Africa is moving center stage in world politics, but not just for humanitarian reasons.
Currently, 15 percent of U.S. oil imports come from Africa—as much as from the Middle East—and the continent is poised to double its output over the coming decade. It has become the focus of attention from countries like China, which now imports more oil from Angola than from Saudi Arabia. In addition, Africa is rising in importance in trade, international security, democracy promotion, and efforts to tackle worldwide concerns about global health and poverty.
The Council on Foreign Relations and Foreign Affairs present Beyond Humanitarianism, a compilation of recent work on Africa. This citizen's guide to the complex issues and conflicts on the continent clarifies what's at stake in Africa's future. It addresses underlying trends—such as the growth of democracy, the rising activity of China, and the political and economic prospects for the countries of Africa, as well as regional conflicts and terrorist threats there—and provides an absorbing look at Africa's emergence as a strategic player.
Princeton N. Lyman, CFR adjunct senior fellow for Africa policy studies, provides an overview of the major issues and section essays that briefly highlight the context for understanding each chapter. It concludes with recommendations drawn from CFR's Independent Task Force report on Africa. Based on the success of that report, which the State Department said significantly "raised the profile of Africa among policymakers," this book draws on a variety of Council content: Foreign Affairs articles, Independent Task Force reports, Council Special Reports, CFR's website—CFR.org—as well as other pieces by CFR fellows.
"Africa is on the agenda for foreign policymakers dealing with trade, terrorism, new democracies, failing states, global health, and, not least, geopolitics. Yet deep knowledge about Africa outside the development and humanitarian communities is sparse. Beyond Humanitarianism is the perfect antidote—a remarkable and crisply organized collection of essays on the full range of challenges that confront Africa and the world. Highly recommended!" —Anne-Marie Slaughter, dean, Woodrow Wilson School of Public and International Affairs, Princeton University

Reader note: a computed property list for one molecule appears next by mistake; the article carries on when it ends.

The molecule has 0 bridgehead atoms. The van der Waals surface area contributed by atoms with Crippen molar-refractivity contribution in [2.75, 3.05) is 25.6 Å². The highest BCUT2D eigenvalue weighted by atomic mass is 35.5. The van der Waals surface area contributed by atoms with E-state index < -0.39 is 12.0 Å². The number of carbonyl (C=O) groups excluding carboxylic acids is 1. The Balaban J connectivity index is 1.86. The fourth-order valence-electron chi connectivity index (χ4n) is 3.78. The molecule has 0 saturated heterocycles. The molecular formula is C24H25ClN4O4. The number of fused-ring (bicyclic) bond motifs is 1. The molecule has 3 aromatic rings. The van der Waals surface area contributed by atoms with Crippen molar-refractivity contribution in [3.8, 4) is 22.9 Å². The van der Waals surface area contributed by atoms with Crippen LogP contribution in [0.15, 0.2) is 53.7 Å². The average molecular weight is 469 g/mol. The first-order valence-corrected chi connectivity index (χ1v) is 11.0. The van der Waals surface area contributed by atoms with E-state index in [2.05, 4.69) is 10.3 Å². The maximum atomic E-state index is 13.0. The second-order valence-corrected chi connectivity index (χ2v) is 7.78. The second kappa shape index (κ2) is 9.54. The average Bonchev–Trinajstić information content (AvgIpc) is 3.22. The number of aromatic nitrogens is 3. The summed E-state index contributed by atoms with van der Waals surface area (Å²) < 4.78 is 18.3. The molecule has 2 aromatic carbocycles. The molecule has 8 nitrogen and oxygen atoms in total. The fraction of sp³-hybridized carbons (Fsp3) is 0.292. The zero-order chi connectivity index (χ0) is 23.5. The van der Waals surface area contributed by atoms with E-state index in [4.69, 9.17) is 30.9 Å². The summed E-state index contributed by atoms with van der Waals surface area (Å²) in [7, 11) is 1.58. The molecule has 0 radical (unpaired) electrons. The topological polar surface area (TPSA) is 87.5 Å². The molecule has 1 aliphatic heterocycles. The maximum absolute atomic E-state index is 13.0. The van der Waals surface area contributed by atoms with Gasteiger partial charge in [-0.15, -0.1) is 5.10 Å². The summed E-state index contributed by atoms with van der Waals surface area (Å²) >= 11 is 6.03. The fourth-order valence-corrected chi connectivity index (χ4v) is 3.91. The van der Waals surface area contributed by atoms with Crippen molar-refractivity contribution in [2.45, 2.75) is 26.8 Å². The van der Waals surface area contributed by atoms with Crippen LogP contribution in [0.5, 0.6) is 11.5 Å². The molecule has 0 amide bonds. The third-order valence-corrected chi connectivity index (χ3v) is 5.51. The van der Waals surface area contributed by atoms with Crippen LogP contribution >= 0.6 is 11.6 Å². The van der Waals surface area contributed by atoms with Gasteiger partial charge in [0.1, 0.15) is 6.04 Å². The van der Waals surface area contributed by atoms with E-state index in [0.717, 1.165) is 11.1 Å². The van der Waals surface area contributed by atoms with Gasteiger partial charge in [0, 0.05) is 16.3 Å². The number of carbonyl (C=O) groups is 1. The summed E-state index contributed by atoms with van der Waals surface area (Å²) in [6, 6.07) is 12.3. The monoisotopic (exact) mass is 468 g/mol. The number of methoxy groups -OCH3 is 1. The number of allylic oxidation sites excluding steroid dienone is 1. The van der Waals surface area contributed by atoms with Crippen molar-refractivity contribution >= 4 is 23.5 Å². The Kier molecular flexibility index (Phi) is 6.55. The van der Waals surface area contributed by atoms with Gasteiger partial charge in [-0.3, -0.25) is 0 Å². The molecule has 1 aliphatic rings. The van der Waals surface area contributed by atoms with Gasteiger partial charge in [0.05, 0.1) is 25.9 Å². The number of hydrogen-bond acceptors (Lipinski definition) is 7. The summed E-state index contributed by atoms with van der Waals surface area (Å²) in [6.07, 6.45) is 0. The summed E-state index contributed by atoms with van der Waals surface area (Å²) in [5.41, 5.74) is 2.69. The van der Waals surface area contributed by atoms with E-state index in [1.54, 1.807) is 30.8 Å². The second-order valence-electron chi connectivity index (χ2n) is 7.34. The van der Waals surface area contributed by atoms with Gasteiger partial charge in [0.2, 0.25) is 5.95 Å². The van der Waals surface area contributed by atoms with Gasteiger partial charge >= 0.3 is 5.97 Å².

"As this volume makes apparent, the United States has compelling security, economic, and political interests throughout Africa; the challenge now is pursuing these interests with sustained, strategic support that bolsters African-led initiatives to promote governance, stability, equality, and prosperity across the continent." —Russell D. Feingold, U.S. Senator
"Beyond Humanitarianism is one of the most important compilations of works on today's Africa—a continent whose great strides towards positively reinventing itself are largely unknown in the West. It is a timely work that captures the continent's ongoing struggles, but also its ever-increasing victories, and it lays out plausible solutions that could make a huge difference in Africa's efforts to join the Family of Nations as a fully functioning member. I hope it gets the widest possible readership, particularly in America, where all too often the continent is seen solely through the prism of the four ds—death, disease, disaster, and despair. A book like this is needed to help Americans understand why a healthy Africa matters and to foster the kind of international cooperation needed to help change negative perceptions, as well as the realities that feed them—for all our sakes." —Charlayne Hunter-Gault, Johannesburg Bureau Chief for CNN
Princeton N. Lyman is the adjunct senior fellow for Africa policy studies at the Council on Foreign Relations.
Patricia Dorff is director of publishing at the Council on Foreign Relations.
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Campbell evaluates the implications of the Boko Haram insurgency and recommends that the United States support Nigerian efforts to address the drivers of Boko Haram, such as poverty and corruption, and to foster stronger ties with Nigerian civil society.
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